Technical Paper

The Effect of Porosity on the Microstructure and Mechanical Properties of Die Cast Mg Alloys

2006-04-03
2006-01-0524
High pressure die casting (HPDC) is the dominant process for the production of magnesium components with complex configuration having typically thin to medium wall thickness. The growing use of die cast Mg alloys in the automotive industry, particularly for the production of drive-train components, has led to the development of creep resistant alloys, MRI153M and MRI230D, which were launched into the market several years ago. The present paper aims at exploring the effect of the HPDC process parameters on the porosity and, as a result, on the properties of the two MRI's developed alloys in comparison with common alloys AZ91D and AM50A that are usually considered as benchmark die casting alloys. The outcome of the research performed includes processing guidelines and recommendations, which allow obtaining high quality sound castings. These recommendations should be implemented in the course of design, optimization and production of high-performance components for various applications.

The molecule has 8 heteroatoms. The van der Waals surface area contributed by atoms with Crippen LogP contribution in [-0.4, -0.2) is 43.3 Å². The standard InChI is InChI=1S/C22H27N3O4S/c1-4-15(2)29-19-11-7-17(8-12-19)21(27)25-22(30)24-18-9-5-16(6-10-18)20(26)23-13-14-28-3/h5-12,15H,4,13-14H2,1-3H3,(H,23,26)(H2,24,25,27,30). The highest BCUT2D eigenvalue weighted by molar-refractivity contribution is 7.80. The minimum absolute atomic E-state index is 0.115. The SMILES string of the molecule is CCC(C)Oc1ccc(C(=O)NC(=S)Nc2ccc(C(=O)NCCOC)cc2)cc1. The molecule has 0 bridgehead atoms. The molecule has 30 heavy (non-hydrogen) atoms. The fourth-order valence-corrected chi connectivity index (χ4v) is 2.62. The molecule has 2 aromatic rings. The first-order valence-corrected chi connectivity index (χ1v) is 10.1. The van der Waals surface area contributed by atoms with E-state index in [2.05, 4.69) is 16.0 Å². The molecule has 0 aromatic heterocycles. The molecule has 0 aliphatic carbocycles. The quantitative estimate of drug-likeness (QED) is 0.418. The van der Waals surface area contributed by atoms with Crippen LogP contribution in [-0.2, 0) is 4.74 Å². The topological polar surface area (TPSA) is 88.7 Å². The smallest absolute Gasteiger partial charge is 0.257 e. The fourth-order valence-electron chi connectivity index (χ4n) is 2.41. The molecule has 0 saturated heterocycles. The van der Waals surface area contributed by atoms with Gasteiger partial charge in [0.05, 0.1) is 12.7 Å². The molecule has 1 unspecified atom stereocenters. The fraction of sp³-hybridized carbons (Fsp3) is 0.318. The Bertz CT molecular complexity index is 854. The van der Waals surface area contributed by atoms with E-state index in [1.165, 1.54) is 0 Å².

Technical Paper

Lightweight Magnesium Intensive Body Structure

2006-04-03
2006-01-0523
This paper describes a lightweight magnesium intensive automobile body structure concept developed at DaimlerChrysler to support a high fuel-efficiency vehicle project. This body structure resulted in more than 40% weight reduction over a conventional steel structure while achieving significantly improved structural performance as evaluated through CAE simulations. A business case analysis was conducted and showed promising results. One concept vehicle was built for the purpose of demonstrating concept feasibility. The paper also identifies areas for further development to enable such a vehicle to become a production reality at a later time.